How I got into gardening, by Simon Mitchell

Our love of plants has to begin somewhere. For gardener Simon Mitchell, it began at work. Here he tells us about his gardening journey and how it helps him de-stress and get away from the hustle and bustle.

As everyone knows by now, modern life is stressful. I work 60 to sometimes 90 hours a week as a sous chef. Not that I don’t like my job and don’t love what I do, but sometimes you need to find something else to fill your spare time – as small and limited as it may be.

So, this is how I got into growing plants, gardening and everything in between and how it helped me to reduce the stress of a hectic life.

Simon Mitchell - Gardening Journey

  • how I stumbled upon gardening
  • how it started
  • how it grew
  • what I have learnt
  • cutting yourself off and having fun

So, as I have said I work A LOT, and was starting to get bogged down, like everyone else, with The Shining effect (all work and no play). I needed something else to do, and fast. So, after a few weeks of thinking, I didn’t realise what was right in front of me. I was working in a place called The Botanist – so why not get a plant or two? Considering I was just looking for something new to brighten up my week and give me something more to do, other than just work. I had no idea what I was letting myself in for – the amount of plants that were out there!

Simon Mitchell - Gardening Journey

As I work long hours and most of my time and effort is spent in work, I first Googled ‘plants that are hard to kill’. As everyone with long days and hectic schedules knows, it’s easy to forget about something like a plant in the house. I came across Tillandsia. I bought a terrarium and some stones and put something together. After some success, I then upped my game and got a terrarium for Christmas and now have about 15 different types.

Simon Mitchell - Gardening Journey

When I became more confident in what I was doing, I moved over to more adventurous things. I bought a cactus and found out that they can be harder to look after than first thought. So, I used YouTube to find out how to look after them. This lead me to succulents and how to propagate them. The thought of growing a plant from a single leaf was ‘fake news’ to me at the time, but I gave it a try and it worked! I found it easier to look after succulents than I did cacti. So, I turned my attention to the garden about two years ago.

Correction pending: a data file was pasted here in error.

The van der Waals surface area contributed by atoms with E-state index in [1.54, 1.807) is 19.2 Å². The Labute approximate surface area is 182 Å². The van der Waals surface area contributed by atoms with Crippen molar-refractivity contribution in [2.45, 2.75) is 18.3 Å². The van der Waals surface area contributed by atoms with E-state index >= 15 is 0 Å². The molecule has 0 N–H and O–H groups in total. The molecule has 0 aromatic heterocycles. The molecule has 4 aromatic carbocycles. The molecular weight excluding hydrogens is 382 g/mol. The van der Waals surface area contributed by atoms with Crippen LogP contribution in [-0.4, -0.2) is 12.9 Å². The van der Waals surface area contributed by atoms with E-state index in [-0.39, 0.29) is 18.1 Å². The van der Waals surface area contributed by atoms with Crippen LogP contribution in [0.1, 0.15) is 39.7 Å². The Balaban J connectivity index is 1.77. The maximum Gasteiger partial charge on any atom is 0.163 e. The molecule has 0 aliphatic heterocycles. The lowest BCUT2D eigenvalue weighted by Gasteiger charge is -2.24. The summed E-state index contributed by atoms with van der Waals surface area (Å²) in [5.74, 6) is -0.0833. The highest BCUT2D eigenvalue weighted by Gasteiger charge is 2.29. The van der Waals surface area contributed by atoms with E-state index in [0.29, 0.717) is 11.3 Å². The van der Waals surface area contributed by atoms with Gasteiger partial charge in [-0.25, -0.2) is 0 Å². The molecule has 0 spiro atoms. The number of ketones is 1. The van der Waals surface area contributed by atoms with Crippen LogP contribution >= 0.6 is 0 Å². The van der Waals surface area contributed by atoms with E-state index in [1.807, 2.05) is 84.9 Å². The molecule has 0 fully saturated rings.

Simon Mitchell - Gardening Journey

As I rent, I didn’t want to spend too much money on a garden that wasn’t mine. So I tried to do a cheap knock off garden, which turned into having patience and doing a lot of research into the plants that I was buying, what bulbs would come back year after year, and a few really lucky buys in the reduced section of the garden centres I went to. All of this got me to learn a lot more than what I thought I had. I now know:

  • the different between bulbs, corms, tubers, rhizomes
  • times of year to start planting vegetable seeds and when to harvest
  • how not to over water and underwater the house plants
  • which bulbs multiply in the ground to give you the best impact in the garden
  • Dahlia tubers need to be dug up and how to propagate them for next year
  • not all plants need soil (Tillandsia)
  • most important of all, I have learnt that it’s OK to fail and kill a plant or two. It’s just part of the course of learning new things.

Simon Mitchell - Gardening Journey

Since starting to take an interest in plants and doing the work in the garden, I have noticed a reduction in my stress levels from work. So, in the summer, I now wake up earlier to have my breakfast and a coffee in the garden. On my days off, I put my phone down for a few hours a day and don’t look at emails or Whatsapp groups. I completely cut myself off. I go to the garden centre (who all know me by name at this point). I have found how to take time out for myself and not be so uptight and highly strung. I have enjoyed bidding on things on eBay and finding out what they are afterwards. And this summer is not going to be any different.

Simon Mitchell - Gardening Journey

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